Cyber pros score on-the-spot job offers during first-ever DHS career fair

The Homeland Security Department drew large crowds to its first-ever tech and cybersecurity job fair in Washington this week. The department interviewed applica...

About two hours into the Homeland Security Department’s first-ever tech and cyber career fair, the exhibition floor at the Omni Shoreham Hotel in Washington is packed with prospective candidates.

Applicants are milling around booths and watching informational videos for the U.S. Coast Guard, Transportation Security Agency and Customs and Border Protection, among others. It’s so crowded that few people can hear Deputy DHS Secretary Alejandro Mayorkas welcome the room full of candidates.

“We are seeking to recruit the best and the brightest across the nation to serve our country and serve the Department of Homeland Security,” he said. “This is what today is all about.”

DHS hiring managers conducted about 727 interviews over the two days and made more than 150 job offers on the spot, a department spokesperson told Federal News Radio.

It was the first time applicants had the opportunity to interview for a job, receive a tentative offer and begin the initial security clearance process in the same day. Every component agency within DHS participated in the fair.

“We are hiring,” Deputy Undersecretary for Management Chip Fulghum said from the exhibition floor. “We’re looking for world-class talent, and we know it’s in this room. We’re excited to have you here today to see that you can touch and feel the mission.”

By 8 a.m. on July 27, the department had received at least 600 walk-in resumes on the first day. DHS hiring managers made their first job offer about 15 minutes later, said Angela Bailey, the department’s chief human capital officer.

The job fair is part of a department-wide effort to recruit hundreds of new cybersecurity professionals after DHS received a recent authority to fill 1,000 positions.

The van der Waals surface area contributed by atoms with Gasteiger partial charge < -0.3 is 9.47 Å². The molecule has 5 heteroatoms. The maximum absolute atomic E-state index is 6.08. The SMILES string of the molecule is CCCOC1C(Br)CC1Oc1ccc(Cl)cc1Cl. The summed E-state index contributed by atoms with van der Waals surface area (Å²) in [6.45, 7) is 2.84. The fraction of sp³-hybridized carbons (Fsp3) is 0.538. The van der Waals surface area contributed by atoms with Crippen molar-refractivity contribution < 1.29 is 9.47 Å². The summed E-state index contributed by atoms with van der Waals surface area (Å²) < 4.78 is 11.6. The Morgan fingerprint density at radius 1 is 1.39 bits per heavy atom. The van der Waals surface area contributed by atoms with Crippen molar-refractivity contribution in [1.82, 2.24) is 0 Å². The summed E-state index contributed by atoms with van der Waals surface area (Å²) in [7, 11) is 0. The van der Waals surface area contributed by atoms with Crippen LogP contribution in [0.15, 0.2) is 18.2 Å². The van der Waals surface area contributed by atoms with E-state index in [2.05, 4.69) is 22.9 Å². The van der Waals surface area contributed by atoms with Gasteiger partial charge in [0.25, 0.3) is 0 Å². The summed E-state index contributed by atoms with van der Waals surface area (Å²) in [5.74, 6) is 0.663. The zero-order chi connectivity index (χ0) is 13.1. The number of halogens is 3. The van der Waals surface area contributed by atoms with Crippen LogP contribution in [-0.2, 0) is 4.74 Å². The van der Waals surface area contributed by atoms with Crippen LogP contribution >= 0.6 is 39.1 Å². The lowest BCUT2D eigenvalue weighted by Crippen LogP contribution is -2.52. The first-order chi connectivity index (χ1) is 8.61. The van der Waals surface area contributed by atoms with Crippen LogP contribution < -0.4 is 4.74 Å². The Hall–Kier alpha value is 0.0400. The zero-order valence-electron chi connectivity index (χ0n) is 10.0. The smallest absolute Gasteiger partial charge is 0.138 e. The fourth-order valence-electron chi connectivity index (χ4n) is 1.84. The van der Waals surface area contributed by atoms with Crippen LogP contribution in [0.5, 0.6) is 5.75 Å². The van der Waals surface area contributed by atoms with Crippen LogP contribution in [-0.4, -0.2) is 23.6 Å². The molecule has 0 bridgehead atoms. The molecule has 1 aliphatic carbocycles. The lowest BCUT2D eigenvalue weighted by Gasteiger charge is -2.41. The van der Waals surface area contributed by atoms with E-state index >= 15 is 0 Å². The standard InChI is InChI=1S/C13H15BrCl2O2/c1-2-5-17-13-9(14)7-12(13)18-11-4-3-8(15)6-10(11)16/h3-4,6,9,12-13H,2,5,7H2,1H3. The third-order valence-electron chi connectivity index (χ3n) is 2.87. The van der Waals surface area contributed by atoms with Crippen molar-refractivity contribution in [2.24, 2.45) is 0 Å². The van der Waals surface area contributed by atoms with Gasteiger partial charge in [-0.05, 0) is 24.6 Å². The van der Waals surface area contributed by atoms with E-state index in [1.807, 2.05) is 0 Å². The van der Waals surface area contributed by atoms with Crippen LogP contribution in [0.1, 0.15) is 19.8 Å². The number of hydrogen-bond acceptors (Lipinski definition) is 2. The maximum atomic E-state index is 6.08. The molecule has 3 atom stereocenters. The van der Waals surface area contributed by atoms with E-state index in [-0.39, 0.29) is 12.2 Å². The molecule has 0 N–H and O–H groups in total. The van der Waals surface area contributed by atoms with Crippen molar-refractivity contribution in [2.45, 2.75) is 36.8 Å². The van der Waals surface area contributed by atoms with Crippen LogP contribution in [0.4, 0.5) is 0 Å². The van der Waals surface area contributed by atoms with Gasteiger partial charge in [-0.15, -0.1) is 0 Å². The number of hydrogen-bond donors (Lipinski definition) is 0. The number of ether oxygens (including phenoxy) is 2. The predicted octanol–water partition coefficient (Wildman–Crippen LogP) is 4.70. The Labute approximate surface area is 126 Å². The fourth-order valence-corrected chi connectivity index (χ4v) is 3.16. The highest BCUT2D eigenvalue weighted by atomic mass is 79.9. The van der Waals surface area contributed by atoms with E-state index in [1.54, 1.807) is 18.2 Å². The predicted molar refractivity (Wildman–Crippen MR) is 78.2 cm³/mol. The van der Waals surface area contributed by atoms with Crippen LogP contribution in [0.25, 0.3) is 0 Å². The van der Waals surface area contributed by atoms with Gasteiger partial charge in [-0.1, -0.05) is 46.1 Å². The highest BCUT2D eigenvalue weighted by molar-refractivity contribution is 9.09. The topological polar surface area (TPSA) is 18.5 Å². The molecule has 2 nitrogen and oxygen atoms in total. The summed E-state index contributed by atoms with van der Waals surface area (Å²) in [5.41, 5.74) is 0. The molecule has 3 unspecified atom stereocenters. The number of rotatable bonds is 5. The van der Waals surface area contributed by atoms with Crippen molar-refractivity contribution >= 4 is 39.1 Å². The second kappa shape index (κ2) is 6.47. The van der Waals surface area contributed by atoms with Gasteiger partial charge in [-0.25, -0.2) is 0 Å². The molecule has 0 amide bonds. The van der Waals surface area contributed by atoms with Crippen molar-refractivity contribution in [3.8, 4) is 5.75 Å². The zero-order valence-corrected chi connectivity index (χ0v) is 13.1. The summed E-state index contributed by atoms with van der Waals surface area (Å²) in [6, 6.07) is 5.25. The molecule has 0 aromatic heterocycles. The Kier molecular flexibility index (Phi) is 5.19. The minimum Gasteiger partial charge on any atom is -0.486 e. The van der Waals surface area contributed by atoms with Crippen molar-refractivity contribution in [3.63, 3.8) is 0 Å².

“Coming into this hotel this morning, I actually didn’t know what to expect, and I am blown away,” Mayorkas told reporters July 27. “Not only are there so many people who have turned out to take advantage of this opportunity, but the level of energy and excitement is quite frankly breathtaking.”

The department had roughly 300 positions open at the start of the career fair, the DHS spokesperson said.

The fair drew more candidates than DHS had open positions for, but the goal is that interested applicants will learn more about the department and its 27 components and will use that knowledge when applying for a job in the future, Bailey said.

The event was also part of the current administration’s final push to expand the cyber workforce — both in hiring new professionals and improving developmental opportunities for existing employees under the Cybersecurity National Action Plan.

“This is, to me, exhibit A of what success should look like, in terms of making this cyber recruiting prioritization a reality,” Mayorkas said. “This is a phenomenal day, not just for the Department of Homeland Security but I think for the realization of the President’s vision for recruiting the best and the brightest to public service.”

Special Assistant to the President and Cybersecurity Coordinator Michael Daniel recently called the new cyber workforce initiative one of the administration’s biggest priorities and challenges before the upcoming presidential transition.

Agencies filled about 3,000 cyber positions so far this year, the Office of Management and Budget has said. It plans to hire 3,500 more before the end of 2016.

DHS is one of three agencies charged to lead governmentwide planning on how agencies can best take advantage of certifications and training and make sure they’re up to date.

The department is also partnering with DoD and the Office of Personnel Management to look at non-traditional ways it can implement agency-specific hiring authorities for new cybersecurity professionals.

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